In a new report, association member Norwegian American Hospital (NAH), in Chicago, outlines its journey and challenges the hospital faced during the early months of the COVID-19 pandemic.
As an urban hospital filling a safety-net role in its community, NAH serves a largely Black and Latinx population. Zip codes surrounding the hospital had nearly three times as many COVID-19 cases per 100,000 residents as the rest of Chicago, highlighting health disparities that have been well documented throughout the pandemic. To increase resources in this area amid the public health crisis, the hospital worked with local partners to launch community testing in the surrounding neighborhood and doubled the number of bags distributed through its twice-monthly food pantry.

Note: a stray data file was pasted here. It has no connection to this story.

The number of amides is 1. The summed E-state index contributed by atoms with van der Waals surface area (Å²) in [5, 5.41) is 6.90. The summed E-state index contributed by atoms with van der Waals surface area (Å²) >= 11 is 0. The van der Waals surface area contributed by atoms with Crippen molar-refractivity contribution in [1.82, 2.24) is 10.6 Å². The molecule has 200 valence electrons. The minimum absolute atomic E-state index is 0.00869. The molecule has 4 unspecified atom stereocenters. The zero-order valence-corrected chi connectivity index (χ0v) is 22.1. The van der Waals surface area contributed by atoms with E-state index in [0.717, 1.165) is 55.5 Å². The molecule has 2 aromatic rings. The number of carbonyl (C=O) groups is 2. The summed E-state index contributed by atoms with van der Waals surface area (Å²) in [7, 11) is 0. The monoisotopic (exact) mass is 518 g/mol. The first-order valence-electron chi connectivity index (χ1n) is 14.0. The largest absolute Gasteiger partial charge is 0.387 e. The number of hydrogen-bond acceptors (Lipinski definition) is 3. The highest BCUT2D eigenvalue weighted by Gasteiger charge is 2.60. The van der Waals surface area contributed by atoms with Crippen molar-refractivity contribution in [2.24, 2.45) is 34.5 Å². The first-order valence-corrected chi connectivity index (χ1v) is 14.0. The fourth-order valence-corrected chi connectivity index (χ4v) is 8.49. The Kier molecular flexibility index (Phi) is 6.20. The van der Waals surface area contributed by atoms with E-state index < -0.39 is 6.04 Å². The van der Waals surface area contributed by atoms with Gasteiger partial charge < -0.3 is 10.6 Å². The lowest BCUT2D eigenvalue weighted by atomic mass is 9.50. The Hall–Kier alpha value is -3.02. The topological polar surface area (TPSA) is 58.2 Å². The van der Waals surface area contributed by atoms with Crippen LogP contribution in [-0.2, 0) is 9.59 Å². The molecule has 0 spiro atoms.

NAH faced several resource challenges while treating a surge of COVID-19 patients. To combat shortages of personal protective equipment (PPE), NAH developed systems to safely reuse PPE and communicated with staff to prevent hoarding needed equipment. While NAH was able to redistribute staff to meet the needs of patients, the report notes access to traveling nurses would have been helpful. Restrictive requirements for moving patients between hospitals also prevented easy transfers of patients to facilities with more capacity.
Further, NAH calls attention to Coronavirus Aid, Relief, and Economic Security (CARES) Act funding methodology that unfairly favored larger hospitals capable of accepting higher numbers of COVID-19 patients. Hospitals with lower shares of private insurance revenue, including many hospitals in safety-net roles, also received less relief funding per bed. NAH recommends prioritizing funding for hospitals in safety-net roles that serve as anchor institutions in vulnerable communities.